'Save the Peak' covers Hollywood sign for conservation campaign atop Cahuenga

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Visitors to the Hollywood and Highland complex view the iconic 450-foot-long Hollywood sign after activists covered it with banners during an effort to prevent the building of houses there on February 13, 2010.

A conservation group has reached a tentative deal to preserve 138 acres of land – and a panoramic view - near the landmark Hollywood sign.

A failed Hollywood romance left Cahuenga Peak undeveloped as the neighborhood below filled in around it. Sam Hodder heads Trust for Public Land in California. He says the peak has always maintained a certain mystique. "When Howard Hughes first bought the property for his then-girlfriend Ginger Rogers, he was going to build the ultimate Hollywood mansion at the 2,000-foot peak of Cahuenga Peak, looking at the city," Hodder says with a smile.

Eight years ago developers who bought the land called it a diamond in the rough. They planned four houses where Howard Hughes had dreamed of one. Now Hodder says the Trust for Public Land has an option on the site. "We have the property under agreement and we're more than halfway to our goal."

The trust has $6 million so far – some from city and state funds for parkland, some from private foundations. It'll need another $6 million to buy the land. May not sound like it, but Hodder says that's a steal – when Cahuenga Peak went on the market last year, the asking price was $22 million. "The economic challenges we're all facing have in some ways created this opportunity. And allowed us to have a seat at the table," he said.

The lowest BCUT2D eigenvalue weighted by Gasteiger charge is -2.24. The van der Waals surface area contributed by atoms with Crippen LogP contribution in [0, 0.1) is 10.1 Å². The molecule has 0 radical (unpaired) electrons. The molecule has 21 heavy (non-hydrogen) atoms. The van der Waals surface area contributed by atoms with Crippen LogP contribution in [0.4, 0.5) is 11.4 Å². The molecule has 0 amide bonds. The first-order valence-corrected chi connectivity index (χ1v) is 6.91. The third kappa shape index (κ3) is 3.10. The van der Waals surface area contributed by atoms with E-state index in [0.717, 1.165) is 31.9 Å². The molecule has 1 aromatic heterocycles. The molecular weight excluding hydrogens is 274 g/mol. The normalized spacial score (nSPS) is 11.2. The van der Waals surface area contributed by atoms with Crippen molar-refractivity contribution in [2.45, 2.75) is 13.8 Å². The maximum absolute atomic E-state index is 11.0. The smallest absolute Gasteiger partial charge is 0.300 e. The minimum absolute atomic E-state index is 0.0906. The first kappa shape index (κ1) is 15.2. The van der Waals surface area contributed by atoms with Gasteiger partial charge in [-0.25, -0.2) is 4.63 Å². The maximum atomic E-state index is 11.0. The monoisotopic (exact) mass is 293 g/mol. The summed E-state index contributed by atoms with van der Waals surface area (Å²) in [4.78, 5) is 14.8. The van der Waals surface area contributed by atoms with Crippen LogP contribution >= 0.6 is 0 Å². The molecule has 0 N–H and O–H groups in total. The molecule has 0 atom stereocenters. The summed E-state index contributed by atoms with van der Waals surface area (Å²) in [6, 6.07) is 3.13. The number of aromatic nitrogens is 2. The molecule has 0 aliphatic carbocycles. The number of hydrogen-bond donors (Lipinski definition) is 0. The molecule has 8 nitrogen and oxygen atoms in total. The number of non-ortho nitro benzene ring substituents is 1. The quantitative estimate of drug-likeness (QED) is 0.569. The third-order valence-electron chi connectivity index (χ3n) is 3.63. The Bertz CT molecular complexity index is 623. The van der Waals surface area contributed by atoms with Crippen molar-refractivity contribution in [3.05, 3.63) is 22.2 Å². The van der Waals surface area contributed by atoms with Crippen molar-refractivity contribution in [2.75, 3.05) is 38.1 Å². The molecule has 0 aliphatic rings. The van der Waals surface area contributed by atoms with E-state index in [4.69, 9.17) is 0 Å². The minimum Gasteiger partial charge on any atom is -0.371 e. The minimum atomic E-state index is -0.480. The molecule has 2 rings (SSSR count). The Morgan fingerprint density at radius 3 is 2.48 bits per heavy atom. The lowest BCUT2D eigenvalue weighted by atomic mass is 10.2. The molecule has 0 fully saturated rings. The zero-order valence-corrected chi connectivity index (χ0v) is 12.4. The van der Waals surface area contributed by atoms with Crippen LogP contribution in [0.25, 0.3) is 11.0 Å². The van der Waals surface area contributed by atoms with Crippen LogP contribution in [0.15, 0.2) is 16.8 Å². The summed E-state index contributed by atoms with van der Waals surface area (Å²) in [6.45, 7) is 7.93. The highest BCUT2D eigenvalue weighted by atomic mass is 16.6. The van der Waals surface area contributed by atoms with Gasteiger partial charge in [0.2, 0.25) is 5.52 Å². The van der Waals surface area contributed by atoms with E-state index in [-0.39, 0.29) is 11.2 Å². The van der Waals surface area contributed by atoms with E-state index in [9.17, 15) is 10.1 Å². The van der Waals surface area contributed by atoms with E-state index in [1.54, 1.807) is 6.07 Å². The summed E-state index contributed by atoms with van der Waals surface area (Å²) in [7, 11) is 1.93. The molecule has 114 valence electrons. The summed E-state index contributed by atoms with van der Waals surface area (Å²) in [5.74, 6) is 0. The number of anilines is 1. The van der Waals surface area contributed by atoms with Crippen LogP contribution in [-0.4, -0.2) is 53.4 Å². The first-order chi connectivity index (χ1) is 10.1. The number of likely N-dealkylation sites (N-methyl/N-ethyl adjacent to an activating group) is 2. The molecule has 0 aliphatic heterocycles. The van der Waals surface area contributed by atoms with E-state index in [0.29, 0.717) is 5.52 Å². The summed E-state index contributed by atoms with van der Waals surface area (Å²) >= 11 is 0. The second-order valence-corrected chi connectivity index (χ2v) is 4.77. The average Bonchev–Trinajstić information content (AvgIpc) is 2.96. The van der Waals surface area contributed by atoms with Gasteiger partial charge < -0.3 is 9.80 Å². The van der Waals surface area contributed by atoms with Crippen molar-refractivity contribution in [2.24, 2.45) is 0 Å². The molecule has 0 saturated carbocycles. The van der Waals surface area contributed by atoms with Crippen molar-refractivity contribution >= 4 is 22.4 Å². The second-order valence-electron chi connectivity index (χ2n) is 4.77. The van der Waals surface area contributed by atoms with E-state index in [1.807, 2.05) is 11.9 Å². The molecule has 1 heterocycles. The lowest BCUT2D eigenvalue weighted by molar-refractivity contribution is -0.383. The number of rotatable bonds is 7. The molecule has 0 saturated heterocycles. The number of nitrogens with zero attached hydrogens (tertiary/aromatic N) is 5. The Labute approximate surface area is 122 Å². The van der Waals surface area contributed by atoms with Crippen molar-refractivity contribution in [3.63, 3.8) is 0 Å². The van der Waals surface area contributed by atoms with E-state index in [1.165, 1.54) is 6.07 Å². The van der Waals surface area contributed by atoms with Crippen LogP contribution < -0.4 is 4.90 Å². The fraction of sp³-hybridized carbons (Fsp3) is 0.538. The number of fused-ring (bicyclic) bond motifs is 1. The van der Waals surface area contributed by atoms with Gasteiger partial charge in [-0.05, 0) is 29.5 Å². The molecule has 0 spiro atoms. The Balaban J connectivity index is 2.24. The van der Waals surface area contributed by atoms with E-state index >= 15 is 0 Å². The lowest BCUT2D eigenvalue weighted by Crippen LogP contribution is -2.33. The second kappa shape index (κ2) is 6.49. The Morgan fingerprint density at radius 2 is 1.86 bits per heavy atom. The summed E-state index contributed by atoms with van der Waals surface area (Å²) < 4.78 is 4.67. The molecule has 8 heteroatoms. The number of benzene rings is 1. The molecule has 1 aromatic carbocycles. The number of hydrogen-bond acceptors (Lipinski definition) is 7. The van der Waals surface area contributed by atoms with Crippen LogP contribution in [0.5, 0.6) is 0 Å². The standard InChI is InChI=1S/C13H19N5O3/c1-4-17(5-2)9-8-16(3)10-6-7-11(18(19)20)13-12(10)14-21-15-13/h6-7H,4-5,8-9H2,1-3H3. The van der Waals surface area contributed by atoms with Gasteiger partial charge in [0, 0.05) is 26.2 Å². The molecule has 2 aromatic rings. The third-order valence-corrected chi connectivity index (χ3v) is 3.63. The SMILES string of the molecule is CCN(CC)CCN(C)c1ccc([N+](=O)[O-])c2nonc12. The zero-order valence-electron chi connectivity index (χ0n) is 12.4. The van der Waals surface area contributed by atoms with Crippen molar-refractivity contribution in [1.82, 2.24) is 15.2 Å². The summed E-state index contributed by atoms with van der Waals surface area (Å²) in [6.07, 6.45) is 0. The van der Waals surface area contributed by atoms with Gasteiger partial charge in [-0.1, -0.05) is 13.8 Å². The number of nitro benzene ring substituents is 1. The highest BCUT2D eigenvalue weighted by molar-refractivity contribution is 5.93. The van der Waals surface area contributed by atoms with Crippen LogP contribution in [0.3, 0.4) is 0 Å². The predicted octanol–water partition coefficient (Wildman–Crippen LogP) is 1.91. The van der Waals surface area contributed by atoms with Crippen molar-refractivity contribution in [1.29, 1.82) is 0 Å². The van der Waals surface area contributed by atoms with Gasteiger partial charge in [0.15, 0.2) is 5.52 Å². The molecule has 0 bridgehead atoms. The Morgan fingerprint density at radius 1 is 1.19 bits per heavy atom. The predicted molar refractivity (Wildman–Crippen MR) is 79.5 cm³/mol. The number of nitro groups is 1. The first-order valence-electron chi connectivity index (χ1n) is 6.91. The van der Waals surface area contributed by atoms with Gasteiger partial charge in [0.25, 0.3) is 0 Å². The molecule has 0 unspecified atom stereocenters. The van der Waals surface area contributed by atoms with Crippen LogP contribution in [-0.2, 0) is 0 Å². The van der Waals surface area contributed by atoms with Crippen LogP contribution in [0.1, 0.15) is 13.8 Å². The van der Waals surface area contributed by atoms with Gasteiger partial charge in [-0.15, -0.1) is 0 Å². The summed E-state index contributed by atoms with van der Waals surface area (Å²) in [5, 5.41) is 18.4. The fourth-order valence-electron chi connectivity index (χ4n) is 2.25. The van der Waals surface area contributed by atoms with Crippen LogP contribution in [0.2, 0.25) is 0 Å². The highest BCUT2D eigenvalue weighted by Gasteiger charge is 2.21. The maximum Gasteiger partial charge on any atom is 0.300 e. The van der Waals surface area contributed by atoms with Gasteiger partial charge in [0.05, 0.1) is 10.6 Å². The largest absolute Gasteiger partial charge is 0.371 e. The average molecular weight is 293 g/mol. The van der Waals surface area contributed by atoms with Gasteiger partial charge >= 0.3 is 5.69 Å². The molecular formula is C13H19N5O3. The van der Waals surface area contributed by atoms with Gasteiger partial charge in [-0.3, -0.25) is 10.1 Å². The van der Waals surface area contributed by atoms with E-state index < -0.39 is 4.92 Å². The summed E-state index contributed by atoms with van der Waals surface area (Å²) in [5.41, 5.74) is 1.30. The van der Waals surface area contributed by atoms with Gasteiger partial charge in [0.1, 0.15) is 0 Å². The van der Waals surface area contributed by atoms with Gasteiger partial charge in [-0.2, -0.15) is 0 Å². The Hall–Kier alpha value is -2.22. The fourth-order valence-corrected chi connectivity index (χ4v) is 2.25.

Hodder says that preserving the property also preserves native plant and animal species long thought extinct in these parts."Because of the unfragmented habitat and the remarkable lack of invasive species on the property, the habitat is quite incredible," he says. "This is a once in a lifetime opportunity."

The peak could link to Griffith Park and expand public access in the area. L.A. lags behind major American cities in per-capita open space. Hodder says he believes that every shared bit of land helps. "No matter who you are or where you live or what your zip code is, you can go to the top of this mountain when all is said and done, and you can say, this is my city, and this is my park, and this is my mountain. And that's a remarkable thing to be able to bring to the people of Los Angeles," he says.

The Trust for Public Land has until mid-April to raise the purchase price for Cahuenga Peak. If it doesn't, the property goes back on the open market.

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